Meyer-Lindenberg A. EU - Europäische Union 115008: IMI JU NEWMEDS: Novel Methods Leading to New Medications in Depression and Schizophrenia. 09/2009-08/2014.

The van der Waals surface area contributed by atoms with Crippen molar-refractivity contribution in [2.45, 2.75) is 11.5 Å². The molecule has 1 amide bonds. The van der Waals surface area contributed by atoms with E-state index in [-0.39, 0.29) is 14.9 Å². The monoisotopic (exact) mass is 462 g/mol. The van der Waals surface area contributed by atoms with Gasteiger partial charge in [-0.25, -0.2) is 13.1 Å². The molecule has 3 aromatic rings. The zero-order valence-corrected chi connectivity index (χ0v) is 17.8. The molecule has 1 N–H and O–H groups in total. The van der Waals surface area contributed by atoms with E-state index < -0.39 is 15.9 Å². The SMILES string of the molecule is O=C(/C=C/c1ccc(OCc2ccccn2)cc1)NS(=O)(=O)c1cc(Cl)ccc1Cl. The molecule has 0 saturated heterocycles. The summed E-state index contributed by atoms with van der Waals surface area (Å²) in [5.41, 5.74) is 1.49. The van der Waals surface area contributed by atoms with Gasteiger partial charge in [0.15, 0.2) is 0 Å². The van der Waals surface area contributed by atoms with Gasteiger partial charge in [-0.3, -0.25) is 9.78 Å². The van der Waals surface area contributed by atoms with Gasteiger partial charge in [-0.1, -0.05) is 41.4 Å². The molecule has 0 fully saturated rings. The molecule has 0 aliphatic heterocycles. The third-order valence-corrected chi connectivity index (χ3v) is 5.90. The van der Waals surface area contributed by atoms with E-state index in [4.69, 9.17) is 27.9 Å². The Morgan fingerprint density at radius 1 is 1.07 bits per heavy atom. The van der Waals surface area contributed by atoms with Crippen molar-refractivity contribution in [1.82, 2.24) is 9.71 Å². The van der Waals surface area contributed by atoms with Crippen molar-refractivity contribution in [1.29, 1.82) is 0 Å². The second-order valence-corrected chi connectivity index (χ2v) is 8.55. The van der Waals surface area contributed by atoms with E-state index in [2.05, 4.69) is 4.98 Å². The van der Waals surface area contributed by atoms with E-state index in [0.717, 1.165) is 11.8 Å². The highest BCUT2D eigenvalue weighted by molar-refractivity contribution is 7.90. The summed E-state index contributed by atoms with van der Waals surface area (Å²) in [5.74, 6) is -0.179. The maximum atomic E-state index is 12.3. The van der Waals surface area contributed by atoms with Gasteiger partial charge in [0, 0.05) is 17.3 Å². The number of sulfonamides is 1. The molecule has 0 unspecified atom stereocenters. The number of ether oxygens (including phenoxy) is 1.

Despite remarkable advances in molecular and imaging technologies and nearly 15,000 articles on schizophrenia and depression (S&D) every year, there have been few truly innovative new chemical entities (NCEs) which have made it to the clinic. While there has been a tremendous explosion of new knowledge: dozens of single-nucleotide polymorphisms linked to disease, hundreds of new molecules and pathways identified, numerous imaging findings differentiating patients from controls, yet, it has been hard to take these findings from the bench to the clinic. We think there are three major bottlenecks that are holding the field back: i) a lack of pathophysiologically-accurate animal models guiding the drug discovery of NCEs; ii) a lack of tools and tests in healthy volunteers that can provide early indication of efficacy; and iii) the reliance of clinical trials on symptom-based DSM-categories which inevitably lead to biologically heterogeneous groups of patients. To overcome these limitations, we have brought together a consortium of six leading European and an Israeli academic institution (which bring expertise in animal models, genetics, functional MRI and PET imaging, clinical settings and analysis methods) and two SMEs (which bring expertise in high-throughput genetics, transcriptomics and proteomics) who will partner with the dozen EFPIA partners in the NEWMEDS consortium. To specifically target the challenges identified in Call 10, the NEWMEDS consortium will: a) develop animal models that focus on reliable cross-species endophenotypes (e.g., cognitive function, electrophysiology) and use crossspecies methods (small-animal MRI, EEG and micro-PET) to bring animal models closer to clinical endpoints; b) validate the use of fMRI-based paradigms as early and surrogate markers for efficacy; and to combine this with PET approaches for measuring changes in endogenous transmitters – thus providing new methods that can be implemented in small Phase 1B studies in healthy volunteers to provide guidance for drug development; and c) identify pharmacogenetic biomarkers that can be used to stratify patients within an umbrella DSM-diagnosis, thus allowing for targeted clinical trials, individualized treatment and back-translation of subgroup-specific biomarkers into preclinical drug discovery. To increase the chance of a breakthrough we will implement new analytical approaches – the use of support vector machine learning algorithms for image analyses; the use of Bayesian and growth mixture models for more meaningful analyses of clinical trial data. The project will be delivered through a series of integrated workpackages organized in three clusters – preclinical models, imaging methods, and biomarker development as exemplified in Figure 1. Our consortium has achieved its 1:1 in-kind match, indicative of the involvement and commitment of all EFPIA partners. One of Europe’s leading scientific management SMEs (GABO:mi) will facilitate the management of NEWMEDS and a distinguished international Scientific Advisory Board will provide input and guidance. To ensure that we maximally integrate with other ongoing international initiatives, we have commitments of collaborations from several international consortia and experts (e.g. MATRICS, NIH Biomarkers Consortium). By the end of the 5 year project we expect to provide ready to use new cross-validated animal models, new fMRI methods with dedicated analysis techniques, new PET radioligands, as well as new genetic and proteomic biomarkers for patient-segmentation or individual response prediction. These tools should provide our EFPIA partners with an added competitive advantage in developing new drugs for S&D.